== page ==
• <p class="italic">She was raped by her father repeatedly since the age of four. She was then forced to become a sex worker at 14. By 16, she was using ice to get by. She is continuing to use ice at 18 and she is on the dole.</p>
  • <p class="italic">This is the only thing that is keeping her alive. The drug is the one thing that is keeping her alive. She had broken countless laws by the time she was a teenager. She doesn't care about being arrested for this &#8230; She will find any which way that she can.</p>
  • <p>It is stories like this that show the government's misunderstanding of the issue. The Network of Alcohol and Other Drug Agencies&#8212;</p>
  • <p class="speaker">Andrew Laming</p>
  • <p>Try it!</p>
  • <p class="speaker">Milton Dick</p>
  • <p>I will take the objection from the member for Bowman, who is from the LNP in Queensland. They savagely cut health funding from front-line doctors and nursing. When the LNP were in state government, they closed centres in my own electorate, like the Barrett Adolescent Centre. Are you going to apologise for that? No, he is saying he is not apologising for that. I say: read the report. The member for Bowman should read the report about the impact of what the Newman administration did about the closing of those centres. Read the report. Take the advice from experts. Stop coming in here and pretending you know the world when you don't. Time and time again&#8212;</p>
  • <p class="italic">Mr Laming interjecting&#8212;</p>
  • <p>This is the member still defending these savage cuts, the millions of dollars worth of cuts under the Newman administration. We see the disrespect shown to the medical fraternity&#8212;doctors, nurses&#8212;by people like the member for Bowman. They never apologised for those savage cuts to front-line services.</p>
  • <p class="italic">Mr Laming interjecting&#8212;</p>
  • <p class="speaker">Kevin Andrews</p>
  • <p>The member for Bowman will desist.</p>
  • <p class="speaker">Milton Dick</p>
  • <p>And you wonder why you were thrown out of office. You wonder why the people of Queensland saw through your litany of cuts.</p>
  • <p class="speaker">Andrew Laming</p>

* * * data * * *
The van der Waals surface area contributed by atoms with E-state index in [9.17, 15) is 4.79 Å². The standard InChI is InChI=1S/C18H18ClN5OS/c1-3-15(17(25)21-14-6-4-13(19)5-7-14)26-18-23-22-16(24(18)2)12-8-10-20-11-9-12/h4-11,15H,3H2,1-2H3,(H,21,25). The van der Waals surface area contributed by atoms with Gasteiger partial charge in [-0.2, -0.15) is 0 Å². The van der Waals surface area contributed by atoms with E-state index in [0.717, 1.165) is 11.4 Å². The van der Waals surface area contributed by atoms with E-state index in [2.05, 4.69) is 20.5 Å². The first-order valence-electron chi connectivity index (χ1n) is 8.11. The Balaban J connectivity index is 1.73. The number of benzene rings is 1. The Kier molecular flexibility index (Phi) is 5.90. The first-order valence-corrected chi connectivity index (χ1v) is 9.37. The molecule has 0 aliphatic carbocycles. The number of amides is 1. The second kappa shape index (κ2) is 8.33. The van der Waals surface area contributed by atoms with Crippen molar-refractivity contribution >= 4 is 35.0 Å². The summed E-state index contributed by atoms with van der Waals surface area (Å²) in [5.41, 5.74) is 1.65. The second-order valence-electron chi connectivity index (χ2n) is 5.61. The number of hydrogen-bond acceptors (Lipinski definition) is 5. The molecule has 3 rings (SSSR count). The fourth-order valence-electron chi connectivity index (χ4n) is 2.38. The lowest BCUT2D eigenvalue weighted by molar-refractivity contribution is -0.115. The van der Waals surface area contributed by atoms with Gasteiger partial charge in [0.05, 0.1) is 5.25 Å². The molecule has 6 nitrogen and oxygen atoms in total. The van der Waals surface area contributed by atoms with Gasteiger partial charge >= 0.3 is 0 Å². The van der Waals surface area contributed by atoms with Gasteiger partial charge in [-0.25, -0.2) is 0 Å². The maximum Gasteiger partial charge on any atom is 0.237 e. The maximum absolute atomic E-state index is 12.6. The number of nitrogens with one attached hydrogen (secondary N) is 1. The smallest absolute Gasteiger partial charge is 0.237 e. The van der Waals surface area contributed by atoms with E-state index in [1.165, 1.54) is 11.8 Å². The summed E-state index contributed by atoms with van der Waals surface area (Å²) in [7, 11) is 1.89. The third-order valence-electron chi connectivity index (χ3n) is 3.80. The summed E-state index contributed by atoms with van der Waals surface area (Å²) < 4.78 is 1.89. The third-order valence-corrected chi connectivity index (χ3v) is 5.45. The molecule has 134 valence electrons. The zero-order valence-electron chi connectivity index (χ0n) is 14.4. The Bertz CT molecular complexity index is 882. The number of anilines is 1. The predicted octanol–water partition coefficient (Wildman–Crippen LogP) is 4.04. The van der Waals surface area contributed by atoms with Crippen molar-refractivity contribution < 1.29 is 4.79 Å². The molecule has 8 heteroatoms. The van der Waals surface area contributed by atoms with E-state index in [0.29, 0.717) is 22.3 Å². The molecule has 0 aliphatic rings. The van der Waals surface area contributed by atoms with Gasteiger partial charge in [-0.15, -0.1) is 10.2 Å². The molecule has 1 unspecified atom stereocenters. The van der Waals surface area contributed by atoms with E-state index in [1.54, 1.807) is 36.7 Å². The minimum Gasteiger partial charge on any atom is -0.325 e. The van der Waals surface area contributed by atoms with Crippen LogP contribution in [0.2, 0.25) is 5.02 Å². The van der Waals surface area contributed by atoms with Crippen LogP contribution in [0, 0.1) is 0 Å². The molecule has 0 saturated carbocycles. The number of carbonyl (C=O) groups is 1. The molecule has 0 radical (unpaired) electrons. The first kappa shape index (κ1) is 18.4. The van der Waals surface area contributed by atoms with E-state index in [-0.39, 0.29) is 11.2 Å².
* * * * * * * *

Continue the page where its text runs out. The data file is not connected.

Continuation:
• <p>I think we're in office.</p>
  • <p class="speaker">Milton Dick</p>
  • <p>I'm talking about Queensland&#8212;keep up. You wonder the LNP were comprehensively rejected in the Longman by-election. They were wiped out because of their savage cuts to front-line services. They then come in here and want to lecture anyone about health funding. Take a lesson from what's happened in Queensland, about the disgraceful performance by the LNP.</p>
  • <p>We know that residents who are selected for testing will be notified of a requirement to attend an appointment with the Department of Human Services. At this appointment, they will be notified of a requirement to provide a sample of saliva, urine or hair for the purpose of a drug test. Testing will be undertaken by a contracted third-party provider. Recipients who fail to attend this appointment will have their payments suspended. Should a jobseeker refuse&#8212;</p>
  • <p class="italic">Mr Laming interjecting&#8212;</p>
  • <p class="speaker">Kevin Andrews</p>
  • <p>Order! The member for Bowman will desist or leave the chamber.</p>
  • <p class="speaker">Milton Dick</p>
  • <p>He doesn't like the truth. He doesn't like the fact that I'm pointing out that his party has cut vital health funds in Queensland, in his own state. He knows it is this time again; it is the walk of shame while he scurries out of this chamber, because he knows what I'm saying is correct. We know that the government can't provide the costs. We know it. The government either doesn't know it themselves or won't say. These people are already doing it tough. The people who the government are victimising as a result of this legislation are only going to be pushed further into poverty by this government, who appears to be hell-bent on sending them there. This government's ignorance of the experts is simply astounding. We've heard reports that the trial could put Centrelink staff at risk of aggression and violence as they attempt to enforce surprise drug testing on participants.</p>
  • <p>In closing, I would like to quote the Royal Australian College of Physicians and the Australasian Chapter of Addiction Medicine, who said the following:</p>
  • <p class="italic">The RACP and AChAM are concerned that these measures are not based on evidence of what works&#8212;either at a policy or a clinical level.</p>
  • <p class="italic">In our view, they will not only fail to achieve the Bill's stated aim of assisting people struggling with drug and alcohol addiction to access treatment and secure employment, but will harm an already vulnerable group of people and increase their social and financial disadvantage.</p>
  • <p>To the government sitting in the chamber today, I urge them to reconsider their ill-fated stance taken on this important issue and the harm that it will inflict on vulnerable Australians, families and communities. We know that there is not a single piece of evidence that suggests this policy will do anything but cause harm. I'm proud to say that Labor and myself will not be supporting this bill.</p>
  • <p class='motion-notice motion-notice-truncated'>Long debate text truncated.</p>